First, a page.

Then give ssl-cert its correct gid so it would be the same as the host.

root@lxc_ynh:/# groupmod -g 'gid ssl-cert' ssl-cert

Now ssl-cert will be able to read correctly the certificates, as its gid is the same as the host.

Configure the host to access the container

Into the admin panel of your host YunoHost, add the domain you have chosen for your guest YunoHost during the post install just before.

If has to be the same, otherwise, the redirection and the certificate won't match

And install a Let’s Encrypt certificate for this new domain.

Now, we need to redirect the request to this domain toward the container.
To do that, we’re going to use the easy way by installing the app redirect with the following configuration:

Choose a domain for your redirect: The domain you used for your YunoHost into the container.
Choose a path for your redirect:   /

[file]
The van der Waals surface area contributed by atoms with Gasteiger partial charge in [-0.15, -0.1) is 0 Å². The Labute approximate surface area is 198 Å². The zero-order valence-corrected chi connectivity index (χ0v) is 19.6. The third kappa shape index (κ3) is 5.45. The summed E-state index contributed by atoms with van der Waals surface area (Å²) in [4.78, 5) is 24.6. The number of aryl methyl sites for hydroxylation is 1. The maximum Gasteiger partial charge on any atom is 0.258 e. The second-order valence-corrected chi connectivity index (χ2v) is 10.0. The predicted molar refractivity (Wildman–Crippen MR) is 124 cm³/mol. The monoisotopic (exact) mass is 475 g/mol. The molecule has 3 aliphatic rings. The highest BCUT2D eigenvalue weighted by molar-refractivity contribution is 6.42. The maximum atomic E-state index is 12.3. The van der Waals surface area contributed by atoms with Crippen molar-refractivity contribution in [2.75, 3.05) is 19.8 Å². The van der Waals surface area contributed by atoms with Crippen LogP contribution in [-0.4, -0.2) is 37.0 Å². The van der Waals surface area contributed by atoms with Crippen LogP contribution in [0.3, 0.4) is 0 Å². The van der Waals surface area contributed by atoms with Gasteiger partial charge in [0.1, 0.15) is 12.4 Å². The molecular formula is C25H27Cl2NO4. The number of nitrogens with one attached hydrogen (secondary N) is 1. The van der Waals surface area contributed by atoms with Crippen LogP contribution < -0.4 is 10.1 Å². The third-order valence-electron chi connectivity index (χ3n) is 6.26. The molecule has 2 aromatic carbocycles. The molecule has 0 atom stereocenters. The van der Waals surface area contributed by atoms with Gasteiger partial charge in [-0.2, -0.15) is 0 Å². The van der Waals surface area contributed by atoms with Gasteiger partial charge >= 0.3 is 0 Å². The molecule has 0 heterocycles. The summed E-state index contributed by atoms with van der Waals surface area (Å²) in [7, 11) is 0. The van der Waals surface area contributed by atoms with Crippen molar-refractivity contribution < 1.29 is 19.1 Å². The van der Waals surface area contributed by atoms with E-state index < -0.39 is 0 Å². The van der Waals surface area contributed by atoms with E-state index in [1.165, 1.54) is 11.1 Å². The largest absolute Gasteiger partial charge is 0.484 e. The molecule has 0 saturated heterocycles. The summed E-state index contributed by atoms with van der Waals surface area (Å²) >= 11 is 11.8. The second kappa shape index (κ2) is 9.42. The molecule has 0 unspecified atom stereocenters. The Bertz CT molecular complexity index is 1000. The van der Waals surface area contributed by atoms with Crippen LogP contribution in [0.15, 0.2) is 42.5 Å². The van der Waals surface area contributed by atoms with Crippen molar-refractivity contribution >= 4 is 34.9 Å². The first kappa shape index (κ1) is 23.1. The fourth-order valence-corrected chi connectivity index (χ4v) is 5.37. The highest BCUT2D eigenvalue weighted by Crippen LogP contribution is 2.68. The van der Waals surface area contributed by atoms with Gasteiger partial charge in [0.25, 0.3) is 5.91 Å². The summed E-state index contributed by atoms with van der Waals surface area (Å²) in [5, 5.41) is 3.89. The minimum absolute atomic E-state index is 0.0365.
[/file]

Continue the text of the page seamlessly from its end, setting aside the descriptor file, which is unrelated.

Redirect destination path:
Redirect type:                     Proxy, insivible [...]. Everybody will be able to access it.
Don't worry about the warning, we're not going to install anything else for that domain into this YunoHost. Everything else will be installed into the guest YunoHost.
If you're not using YunoHost, you should configure the domain yourself and handle the certificate.
For the redirection to the container, you'll need a nginx proxy pass instruction.
Here the nginx config set while using the app redirect_ynh:

location / {
   proxy_redirect    off;
   proxy_set_header  Host $host;
   proxy_set_header  X-Real-IP $remote_addr;
   proxy_set_header  X-Forwarded-Proto $scheme;
   proxy_set_header  X-Forwarded-For $proxy_add_x_forwarded_for;
   proxy_set_header  X-Forwarded-Host $server_name;
   proxy_set_header  X-Forwarded-Port $server_port;

   proxy_http_version 1.1;
   proxy_set_header Upgrade $http_upgrade;
   proxy_set_header Connection "upgrade";

Enjoy it

In order to mount the certificate, and shake up a little bit all the stuff, let’s restart the container:

sudo lxc-stop -n lxc_ynh
sudo lxc-start -n lxc_ynh -d

Now, from a not to bothering browser (be careful with any cache you may have) you should be able to reach your guest YunoHost from the domain name you’ve chosen.

It can be useful to go into private browsing to avoid any cache that would got you some trouble.
While you should reach the portal of your guest YunoHost, you won't be able to reach the admin panel.